I straddled the Eldorado, vacillating a long time, then remembered how far we had traveled and how much money we spent to do this muddy madness. Using mind tricks mentioned earlier; (I pulled on my mental bibs). Then I realized that JOM would surely finish and never, never, never let me forget it. (I pulled on my mental jersey). Finally I pictured the look of disappointment from Mrs. K-Dogg who would ride to dawn to finish if she had to. (Mental shoes and socks on) Here we go.
Sector Four – 44.9 miles and E.T. go home!
I don’t really recall what garbage I ate in Madison but it made me nauseous. It may have been the three Dr. Peppers, two ProBars and two highly caffeinated Gu’s…. hell, I may have eaten the hot dogs for all I can remember but the combo was toxic. Over the next several hours the urge to hurl on the bars at least diminished the leg cramps. For many, many miles the front wheel was fascinating. Nothing else was safe to focus on.
But eventually the hills and headwinds diminished. The headwind died down to a deliciously cool breeze. The legs completely stopped cramping. As the sun sank on the horizon friendly little groups of riders came and went.
I felt wonderful.
With 8 miles to go I was paced by a big guy (Bob?) on a Fatbike. He told me four women were ahead of us.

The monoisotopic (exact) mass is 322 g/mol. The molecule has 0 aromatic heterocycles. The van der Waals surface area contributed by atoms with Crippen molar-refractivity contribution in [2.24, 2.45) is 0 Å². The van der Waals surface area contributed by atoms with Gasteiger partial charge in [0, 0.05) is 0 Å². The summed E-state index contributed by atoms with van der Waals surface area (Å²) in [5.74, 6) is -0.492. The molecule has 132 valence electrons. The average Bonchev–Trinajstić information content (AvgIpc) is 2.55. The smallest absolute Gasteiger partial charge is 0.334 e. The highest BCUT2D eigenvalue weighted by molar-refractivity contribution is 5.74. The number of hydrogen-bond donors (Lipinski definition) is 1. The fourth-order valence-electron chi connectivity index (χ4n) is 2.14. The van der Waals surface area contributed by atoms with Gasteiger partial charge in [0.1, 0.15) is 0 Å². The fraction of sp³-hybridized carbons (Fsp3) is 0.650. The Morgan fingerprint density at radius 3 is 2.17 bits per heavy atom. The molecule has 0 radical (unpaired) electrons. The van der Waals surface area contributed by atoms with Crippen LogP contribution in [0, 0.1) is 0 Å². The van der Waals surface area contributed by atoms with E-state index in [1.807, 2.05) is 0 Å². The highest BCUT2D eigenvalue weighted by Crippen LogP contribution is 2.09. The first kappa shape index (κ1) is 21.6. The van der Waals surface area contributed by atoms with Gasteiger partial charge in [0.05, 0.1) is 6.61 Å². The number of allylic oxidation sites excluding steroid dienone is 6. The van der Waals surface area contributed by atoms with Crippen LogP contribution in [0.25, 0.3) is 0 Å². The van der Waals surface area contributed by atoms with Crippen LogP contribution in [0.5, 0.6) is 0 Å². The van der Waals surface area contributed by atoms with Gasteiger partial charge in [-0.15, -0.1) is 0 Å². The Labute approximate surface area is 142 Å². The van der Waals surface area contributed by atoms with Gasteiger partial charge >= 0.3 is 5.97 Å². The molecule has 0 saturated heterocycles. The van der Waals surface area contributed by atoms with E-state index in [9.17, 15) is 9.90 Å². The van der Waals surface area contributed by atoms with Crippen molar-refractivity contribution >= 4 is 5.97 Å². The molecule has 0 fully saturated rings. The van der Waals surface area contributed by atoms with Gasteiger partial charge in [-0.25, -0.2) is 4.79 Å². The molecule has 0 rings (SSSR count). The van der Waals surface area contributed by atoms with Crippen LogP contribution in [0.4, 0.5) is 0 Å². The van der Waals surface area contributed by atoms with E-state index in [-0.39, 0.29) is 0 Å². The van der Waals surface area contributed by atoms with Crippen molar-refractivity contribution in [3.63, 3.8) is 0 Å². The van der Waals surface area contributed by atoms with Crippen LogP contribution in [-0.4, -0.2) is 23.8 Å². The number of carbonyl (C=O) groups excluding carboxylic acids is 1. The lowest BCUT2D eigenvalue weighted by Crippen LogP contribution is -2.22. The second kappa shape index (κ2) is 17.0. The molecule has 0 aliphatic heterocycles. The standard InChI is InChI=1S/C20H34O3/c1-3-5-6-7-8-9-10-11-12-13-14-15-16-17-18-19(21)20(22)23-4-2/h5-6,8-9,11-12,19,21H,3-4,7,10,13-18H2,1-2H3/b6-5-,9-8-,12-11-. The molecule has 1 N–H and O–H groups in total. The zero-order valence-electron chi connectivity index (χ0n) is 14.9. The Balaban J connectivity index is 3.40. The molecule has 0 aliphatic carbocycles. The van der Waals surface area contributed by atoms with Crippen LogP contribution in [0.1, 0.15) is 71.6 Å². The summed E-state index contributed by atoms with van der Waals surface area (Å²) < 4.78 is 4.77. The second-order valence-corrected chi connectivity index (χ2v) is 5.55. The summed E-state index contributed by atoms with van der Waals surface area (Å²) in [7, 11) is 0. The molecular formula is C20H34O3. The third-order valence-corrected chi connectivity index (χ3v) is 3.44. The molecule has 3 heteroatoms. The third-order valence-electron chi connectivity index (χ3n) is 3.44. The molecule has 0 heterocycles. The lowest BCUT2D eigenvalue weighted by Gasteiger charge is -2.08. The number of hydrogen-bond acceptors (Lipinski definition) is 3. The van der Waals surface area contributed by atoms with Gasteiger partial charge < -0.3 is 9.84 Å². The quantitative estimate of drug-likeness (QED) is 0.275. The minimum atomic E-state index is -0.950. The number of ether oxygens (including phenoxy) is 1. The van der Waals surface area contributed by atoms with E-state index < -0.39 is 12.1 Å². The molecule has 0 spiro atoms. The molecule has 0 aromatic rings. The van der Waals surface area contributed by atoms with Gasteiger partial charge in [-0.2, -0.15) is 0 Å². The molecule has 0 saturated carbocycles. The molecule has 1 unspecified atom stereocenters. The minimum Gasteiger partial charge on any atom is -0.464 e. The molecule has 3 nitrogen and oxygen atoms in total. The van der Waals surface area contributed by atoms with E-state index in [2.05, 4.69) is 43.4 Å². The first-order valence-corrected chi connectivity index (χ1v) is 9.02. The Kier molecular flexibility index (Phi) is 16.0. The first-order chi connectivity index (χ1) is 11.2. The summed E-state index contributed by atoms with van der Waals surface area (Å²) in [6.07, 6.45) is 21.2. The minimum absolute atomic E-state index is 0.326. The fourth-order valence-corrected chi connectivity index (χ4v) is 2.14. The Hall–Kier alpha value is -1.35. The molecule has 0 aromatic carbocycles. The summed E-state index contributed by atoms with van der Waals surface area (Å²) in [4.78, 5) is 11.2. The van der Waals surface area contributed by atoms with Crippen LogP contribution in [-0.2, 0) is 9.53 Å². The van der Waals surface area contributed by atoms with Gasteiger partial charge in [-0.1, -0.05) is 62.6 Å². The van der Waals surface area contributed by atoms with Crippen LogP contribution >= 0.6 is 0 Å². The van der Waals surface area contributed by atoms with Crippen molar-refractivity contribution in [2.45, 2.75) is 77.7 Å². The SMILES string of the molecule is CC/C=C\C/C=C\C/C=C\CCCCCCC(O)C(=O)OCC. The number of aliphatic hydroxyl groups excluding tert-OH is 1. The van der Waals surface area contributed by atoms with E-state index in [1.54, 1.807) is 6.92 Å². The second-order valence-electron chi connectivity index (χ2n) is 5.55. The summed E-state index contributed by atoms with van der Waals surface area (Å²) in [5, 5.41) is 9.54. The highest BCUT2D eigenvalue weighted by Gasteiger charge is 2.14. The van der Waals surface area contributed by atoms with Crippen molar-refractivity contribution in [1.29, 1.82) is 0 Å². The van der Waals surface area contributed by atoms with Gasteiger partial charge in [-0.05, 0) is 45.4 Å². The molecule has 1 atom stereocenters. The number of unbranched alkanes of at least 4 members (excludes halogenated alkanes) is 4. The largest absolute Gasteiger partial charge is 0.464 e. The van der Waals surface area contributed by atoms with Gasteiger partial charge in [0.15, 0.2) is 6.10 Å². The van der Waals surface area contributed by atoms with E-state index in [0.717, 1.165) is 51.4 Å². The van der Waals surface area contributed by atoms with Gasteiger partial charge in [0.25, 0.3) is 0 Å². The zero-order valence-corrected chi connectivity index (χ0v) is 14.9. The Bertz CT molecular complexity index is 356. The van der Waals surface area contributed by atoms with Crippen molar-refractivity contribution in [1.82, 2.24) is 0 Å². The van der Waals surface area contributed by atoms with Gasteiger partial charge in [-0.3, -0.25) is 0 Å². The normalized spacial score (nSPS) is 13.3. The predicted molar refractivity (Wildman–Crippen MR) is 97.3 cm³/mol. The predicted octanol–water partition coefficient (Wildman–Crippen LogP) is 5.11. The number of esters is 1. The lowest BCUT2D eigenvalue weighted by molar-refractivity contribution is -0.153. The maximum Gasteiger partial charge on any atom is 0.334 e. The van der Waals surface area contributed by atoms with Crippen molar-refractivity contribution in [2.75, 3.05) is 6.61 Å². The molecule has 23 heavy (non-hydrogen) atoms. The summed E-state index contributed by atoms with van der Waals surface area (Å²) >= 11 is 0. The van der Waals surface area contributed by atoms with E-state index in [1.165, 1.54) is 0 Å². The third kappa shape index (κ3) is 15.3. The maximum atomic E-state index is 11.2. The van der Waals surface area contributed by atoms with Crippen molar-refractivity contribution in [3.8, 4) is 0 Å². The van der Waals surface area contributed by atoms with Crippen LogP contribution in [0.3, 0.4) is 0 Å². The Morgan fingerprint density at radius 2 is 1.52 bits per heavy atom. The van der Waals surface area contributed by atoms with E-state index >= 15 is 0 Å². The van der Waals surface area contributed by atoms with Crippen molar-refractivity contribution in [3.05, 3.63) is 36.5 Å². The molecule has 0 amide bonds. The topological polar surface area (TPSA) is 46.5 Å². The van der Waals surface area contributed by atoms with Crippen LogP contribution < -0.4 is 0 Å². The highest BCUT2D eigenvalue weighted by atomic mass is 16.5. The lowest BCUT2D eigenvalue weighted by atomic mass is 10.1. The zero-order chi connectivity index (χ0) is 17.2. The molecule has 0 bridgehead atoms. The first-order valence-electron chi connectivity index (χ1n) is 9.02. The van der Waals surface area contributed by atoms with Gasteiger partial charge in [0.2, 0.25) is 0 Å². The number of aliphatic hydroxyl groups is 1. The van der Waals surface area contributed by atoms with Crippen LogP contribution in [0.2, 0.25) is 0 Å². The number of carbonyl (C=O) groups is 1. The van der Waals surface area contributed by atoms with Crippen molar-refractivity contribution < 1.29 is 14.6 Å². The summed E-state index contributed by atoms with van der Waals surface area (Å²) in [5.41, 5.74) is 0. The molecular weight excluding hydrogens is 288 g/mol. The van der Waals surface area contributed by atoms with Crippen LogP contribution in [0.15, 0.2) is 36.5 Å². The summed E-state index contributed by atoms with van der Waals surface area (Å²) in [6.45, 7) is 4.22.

With two miles to go a fifth woman cruised by with a smile and a wave. I didn’t chase on. I have no problem being “chicked” as they say. More power to them. I was almost home and gave a great sigh of relief.
The sun was almost below the horizon. Bob said if I hustled I might just make the Race the Sun cutoff.
And I did.
With 60 seconds to spare.
Dirty Kanza 200.
I had done it.
I was done.
Mrs. K-Dogg came in a couple of hours later weary but happy. After self-diagnosing PMS masquerading as That Dark Place, she had hopped back on her bike, glommed on to some friendly riders and conquered the course.
My takeaway is that though your body is hurting and weary, That Dark Place is really only in your head.
You just have to know your limit… and it’s farther down the road than you think.